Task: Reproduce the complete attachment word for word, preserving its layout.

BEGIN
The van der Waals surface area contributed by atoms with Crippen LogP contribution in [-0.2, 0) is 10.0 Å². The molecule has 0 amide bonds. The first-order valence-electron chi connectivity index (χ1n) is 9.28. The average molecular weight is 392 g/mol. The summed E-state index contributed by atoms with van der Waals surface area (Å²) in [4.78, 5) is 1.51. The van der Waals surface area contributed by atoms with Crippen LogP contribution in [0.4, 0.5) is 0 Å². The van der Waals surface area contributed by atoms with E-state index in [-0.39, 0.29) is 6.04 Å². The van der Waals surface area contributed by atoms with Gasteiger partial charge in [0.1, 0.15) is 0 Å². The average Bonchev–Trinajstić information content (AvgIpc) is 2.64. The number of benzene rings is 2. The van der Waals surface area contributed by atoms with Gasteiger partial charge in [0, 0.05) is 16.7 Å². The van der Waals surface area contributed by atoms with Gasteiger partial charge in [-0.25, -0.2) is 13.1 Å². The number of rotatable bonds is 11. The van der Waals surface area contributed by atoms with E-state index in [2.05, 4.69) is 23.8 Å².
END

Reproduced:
The van der Waals surface area contributed by atoms with Crippen LogP contribution in [-0.2, 0) is 10.0 Å². The molecule has 0 amide bonds. The first-order valence-electron chi connectivity index (χ1n) is 9.28. The average molecular weight is 392 g/mol. The summed E-state index contributed by atoms with van der Waals surface area (Å²) in [4.78, 5) is 1.51. The van der Waals surface area contributed by atoms with Crippen LogP contribution in [0.4, 0.5) is 0 Å². The van der Waals surface area contributed by atoms with E-state index in [-0.39, 0.29) is 6.04 Å². The van der Waals surface area contributed by atoms with Gasteiger partial charge in [0.1, 0.15) is 0 Å². The average Bonchev–Trinajstić information content (AvgIpc) is 2.64. The number of benzene rings is 2. The van der Waals surface area contributed by atoms with Gasteiger partial charge in [0, 0.05) is 16.7 Å². The van der Waals surface area contributed by atoms with Gasteiger partial charge in [-0.25, -0.2) is 13.1 Å². The number of rotatable bonds is 11. The van der Waals surface area contributed by atoms with E-state index in [2.05, 4.69) is 23.8 Å².